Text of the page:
Not exactly, although I see why it looks like that. You can say כלביהם or הכלבים שלהם, these are the two forms, so far you are right. But if you want to specify whose dogs particularly, you need to add של הגברים. If you used הכלבים שלהם, it would become הכלבים של הגברים. If you used כלביהם, you could say, כלבי הגברים, that's formally correct but not in daily use. Or you could say כלביהם של הגברים.
I'm not a linguist, nor do I know many languages, but I remember coming across the ne+pas combination in French and thinking: why do we need to negations? And when you say "I am", why do you need the "I"? "Am going" would be a perfectly unambiguous sentence if it were considered grammatical. In Hebrew where the verb is unambiguous we can drop the pronoun, for example, הלכתי. What's with the redundancy, English? :-)
I fully agree! An interesting point is that the Japanese often drop the subject of their sentences even though all their verbs conjugate identically, by which I mean, he goes, you go, we go, if it’s in the present tense, iku for go is correct for any pronoun. But then they often drop the subject of the sentence and you’re supposed to know who is being talked about by context. Hebrew makes more sense here.
The exact same construction is found in Syriac, which May point to an aramaic influence on Hebrew. In classical syriac you can write:
Kalb= dog Hon=their D= hebrew shel Ga(n)bre= men
As you can see even the single words are very similar.
There is a German dialect (not hochdeutsch=standard German, though) where instead of "das Buch des Mannes" (the man's book) or "das Buch von dem Mann" (the book of the man , the dative with preposition is often used as a substitute for the genitive in spoken German) one would say "dem Mann sein Buch" (of the man his book).
Redundancy is actually a critical componant of all languages. children use it to learn without explicit instruction through a process called bootstrapping, where they infer the meaning or grammar of a new element based on the familiar elements in the rest of the utterance. It also makes it easier for adult speakers to comprehend what someone is saying, even if some of the words are undiscernible or if part of the utterance is cut off, as happens frequently when people speak to each other in real time. This is probably why inherently redundant things like agreement and double negation are common among the world's languages :)
DL introduces us to an important feature of Hebrew--the redundant or anticipatory pronoun. It's common to Semitic languages (Arabic, Aramaic, Syriac) and is found in late classical Hebrew (Can 3:7). It was common in rabbinic Hebrew. Thus, when Hebrew was being revived, it would be odd to not have it be a feature of modern Hebrew. It's good to get used to it out of respect for the deep tradition and to be able to spot it when you see or hear it. E.g., אמה של הילדה, "the mother of the girl." Anticipatory pronoun is a feature of modern Greek. Spanish redundant indirect object pronoun has some similarity.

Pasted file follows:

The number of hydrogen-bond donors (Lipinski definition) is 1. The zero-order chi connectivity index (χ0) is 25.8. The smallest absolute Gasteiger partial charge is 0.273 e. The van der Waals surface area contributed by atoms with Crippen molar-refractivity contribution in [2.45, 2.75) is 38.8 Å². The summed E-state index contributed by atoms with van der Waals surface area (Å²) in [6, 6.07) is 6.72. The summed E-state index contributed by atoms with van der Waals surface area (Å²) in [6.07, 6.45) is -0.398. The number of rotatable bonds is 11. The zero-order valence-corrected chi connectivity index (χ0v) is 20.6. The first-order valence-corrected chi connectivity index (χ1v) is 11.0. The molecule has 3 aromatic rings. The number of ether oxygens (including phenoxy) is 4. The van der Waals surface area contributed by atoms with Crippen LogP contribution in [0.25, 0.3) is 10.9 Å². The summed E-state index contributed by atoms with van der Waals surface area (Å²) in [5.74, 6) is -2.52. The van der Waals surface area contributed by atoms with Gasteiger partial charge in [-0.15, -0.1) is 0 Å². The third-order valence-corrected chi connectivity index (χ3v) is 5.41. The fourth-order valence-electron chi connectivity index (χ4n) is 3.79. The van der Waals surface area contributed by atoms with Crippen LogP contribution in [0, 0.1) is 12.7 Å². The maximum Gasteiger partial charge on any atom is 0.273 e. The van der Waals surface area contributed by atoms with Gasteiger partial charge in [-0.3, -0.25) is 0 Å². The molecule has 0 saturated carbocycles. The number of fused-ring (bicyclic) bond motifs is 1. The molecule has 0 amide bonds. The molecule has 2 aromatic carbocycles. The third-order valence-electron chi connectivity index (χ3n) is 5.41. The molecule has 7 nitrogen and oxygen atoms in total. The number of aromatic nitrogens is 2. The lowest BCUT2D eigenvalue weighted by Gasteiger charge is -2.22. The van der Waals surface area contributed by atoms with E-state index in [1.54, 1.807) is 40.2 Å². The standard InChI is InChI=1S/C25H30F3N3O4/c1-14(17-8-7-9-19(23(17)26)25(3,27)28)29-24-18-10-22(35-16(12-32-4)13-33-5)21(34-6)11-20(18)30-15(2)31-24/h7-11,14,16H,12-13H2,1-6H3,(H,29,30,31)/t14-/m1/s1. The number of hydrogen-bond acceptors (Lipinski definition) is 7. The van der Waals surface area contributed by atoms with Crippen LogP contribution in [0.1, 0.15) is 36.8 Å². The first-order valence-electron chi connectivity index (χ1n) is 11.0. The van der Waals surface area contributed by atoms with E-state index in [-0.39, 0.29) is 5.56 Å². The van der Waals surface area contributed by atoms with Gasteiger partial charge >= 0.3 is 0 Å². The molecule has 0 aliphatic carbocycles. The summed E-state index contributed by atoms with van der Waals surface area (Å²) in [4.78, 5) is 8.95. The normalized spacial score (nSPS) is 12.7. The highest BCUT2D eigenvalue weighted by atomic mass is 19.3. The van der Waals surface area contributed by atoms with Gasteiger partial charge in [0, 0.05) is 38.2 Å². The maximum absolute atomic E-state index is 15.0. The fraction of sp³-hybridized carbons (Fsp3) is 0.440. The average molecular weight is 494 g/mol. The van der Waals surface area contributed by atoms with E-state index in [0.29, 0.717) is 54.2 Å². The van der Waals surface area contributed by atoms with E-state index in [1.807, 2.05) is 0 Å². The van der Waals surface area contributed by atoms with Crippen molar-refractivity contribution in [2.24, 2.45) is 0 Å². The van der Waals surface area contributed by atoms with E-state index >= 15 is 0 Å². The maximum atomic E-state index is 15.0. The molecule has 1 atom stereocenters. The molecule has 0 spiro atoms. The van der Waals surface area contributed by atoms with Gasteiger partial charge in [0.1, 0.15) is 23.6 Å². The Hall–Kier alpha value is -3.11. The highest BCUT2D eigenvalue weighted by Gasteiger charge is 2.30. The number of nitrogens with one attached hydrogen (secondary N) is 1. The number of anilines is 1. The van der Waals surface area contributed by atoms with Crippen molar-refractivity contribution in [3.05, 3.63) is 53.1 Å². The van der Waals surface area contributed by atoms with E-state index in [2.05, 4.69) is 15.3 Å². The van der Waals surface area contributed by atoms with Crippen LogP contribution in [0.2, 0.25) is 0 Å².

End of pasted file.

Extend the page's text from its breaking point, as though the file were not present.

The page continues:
I think redundancy is very common in languages, often for emphasis. Added bonus Bright sunny day Cease and desist Each and every End result Free gift Honest truth Never ever ever New innovations Null and void Past history Plan ahead Regular routine Rough estimation Sum total Twelve midnight Unexpected surprise
Please would you explain "כלבי הגברים" (your penultimate example). I thought that would mean "My dog the men".
Do you know if "כלביהם של הגברים" would be used in normal speech or communication. "הכלבים של הגברים" seems much more elegant to me but then my brain thinks in English not Hebrew!
It's actually kalvey (and most native speakers would use kalbey).
As for what is used in normal speech, הכלבים של הגברים is the most common in this case.
ll כלבי הגברים is not great, would rarely be used if at all.
ll כלביהם של הגברים could be used, it's very common in newspapers, books, speeches, etc. when you want to sound more formal.
University professors, lawyers, scholars, many professions have people who love to use unusually complex or obscure words and you might think they do so in order to seem especially intelligent. But often their speech is switched into this higher stratosphere merely because it’s expected. A college student uses this kind of vocabulary when he’s writing his school paper and that’s proper; it gives his writing a dignified ring, less like the speech of a high schooler. Would you think that “Fourscore and seven years ago” is unneeded complexity? When Lincoln gave his Gettysburg address in 1865, this way of counting was not in common use, but his words evocative of a former age gave his speech just the right level of grandeur. Yes I know that a speech is not comparable to regular talking, but sometimes people just like to make their words a little fancier than usual.